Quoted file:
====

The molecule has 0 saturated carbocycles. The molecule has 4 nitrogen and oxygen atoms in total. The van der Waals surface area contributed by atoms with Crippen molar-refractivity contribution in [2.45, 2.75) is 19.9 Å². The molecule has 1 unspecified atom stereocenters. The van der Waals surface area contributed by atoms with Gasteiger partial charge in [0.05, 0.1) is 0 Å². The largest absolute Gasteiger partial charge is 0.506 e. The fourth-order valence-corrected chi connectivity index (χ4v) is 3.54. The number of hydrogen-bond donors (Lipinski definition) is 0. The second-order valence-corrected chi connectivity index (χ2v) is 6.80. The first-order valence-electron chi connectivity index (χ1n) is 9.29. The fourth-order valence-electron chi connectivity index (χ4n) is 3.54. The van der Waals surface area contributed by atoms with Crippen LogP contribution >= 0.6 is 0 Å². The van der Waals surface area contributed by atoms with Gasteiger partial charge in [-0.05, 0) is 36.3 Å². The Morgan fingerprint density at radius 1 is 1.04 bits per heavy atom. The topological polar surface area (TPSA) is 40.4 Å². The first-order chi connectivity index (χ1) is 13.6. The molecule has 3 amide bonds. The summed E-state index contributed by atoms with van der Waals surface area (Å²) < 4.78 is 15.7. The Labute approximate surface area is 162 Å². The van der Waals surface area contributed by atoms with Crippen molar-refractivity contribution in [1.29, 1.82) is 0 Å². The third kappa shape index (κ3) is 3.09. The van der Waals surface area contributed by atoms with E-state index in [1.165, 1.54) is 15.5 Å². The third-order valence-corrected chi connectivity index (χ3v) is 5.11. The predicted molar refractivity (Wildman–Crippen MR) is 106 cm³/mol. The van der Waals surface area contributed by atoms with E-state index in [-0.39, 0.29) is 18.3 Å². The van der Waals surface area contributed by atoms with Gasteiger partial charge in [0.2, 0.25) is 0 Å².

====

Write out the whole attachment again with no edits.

The molecule has 0 saturated carbocycles. The molecule has 4 nitrogen and oxygen atoms in total. The van der Waals surface area contributed by atoms with Crippen molar-refractivity contribution in [2.45, 2.75) is 19.9 Å². The molecule has 1 unspecified atom stereocenters. The van der Waals surface area contributed by atoms with Gasteiger partial charge in [0.05, 0.1) is 0 Å². The largest absolute Gasteiger partial charge is 0.506 e. The fourth-order valence-corrected chi connectivity index (χ4v) is 3.54. The number of hydrogen-bond donors (Lipinski definition) is 0. The second-order valence-corrected chi connectivity index (χ2v) is 6.80. The first-order valence-electron chi connectivity index (χ1n) is 9.29. The fourth-order valence-electron chi connectivity index (χ4n) is 3.54. The van der Waals surface area contributed by atoms with Crippen LogP contribution >= 0.6 is 0 Å². The van der Waals surface area contributed by atoms with Gasteiger partial charge in [-0.05, 0) is 36.3 Å². The Morgan fingerprint density at radius 1 is 1.04 bits per heavy atom. The topological polar surface area (TPSA) is 40.4 Å². The first-order chi connectivity index (χ1) is 13.6. The molecule has 3 amide bonds. The summed E-state index contributed by atoms with van der Waals surface area (Å²) < 4.78 is 15.7. The Labute approximate surface area is 162 Å². The van der Waals surface area contributed by atoms with Crippen molar-refractivity contribution in [1.29, 1.82) is 0 Å². The third kappa shape index (κ3) is 3.09. The van der Waals surface area contributed by atoms with E-state index in [1.165, 1.54) is 15.5 Å². The third-order valence-corrected chi connectivity index (χ3v) is 5.11. The predicted molar refractivity (Wildman–Crippen MR) is 106 cm³/mol. The van der Waals surface area contributed by atoms with E-state index in [-0.39, 0.29) is 18.3 Å². The van der Waals surface area contributed by atoms with Gasteiger partial charge in [0.2, 0.25) is 0 Å².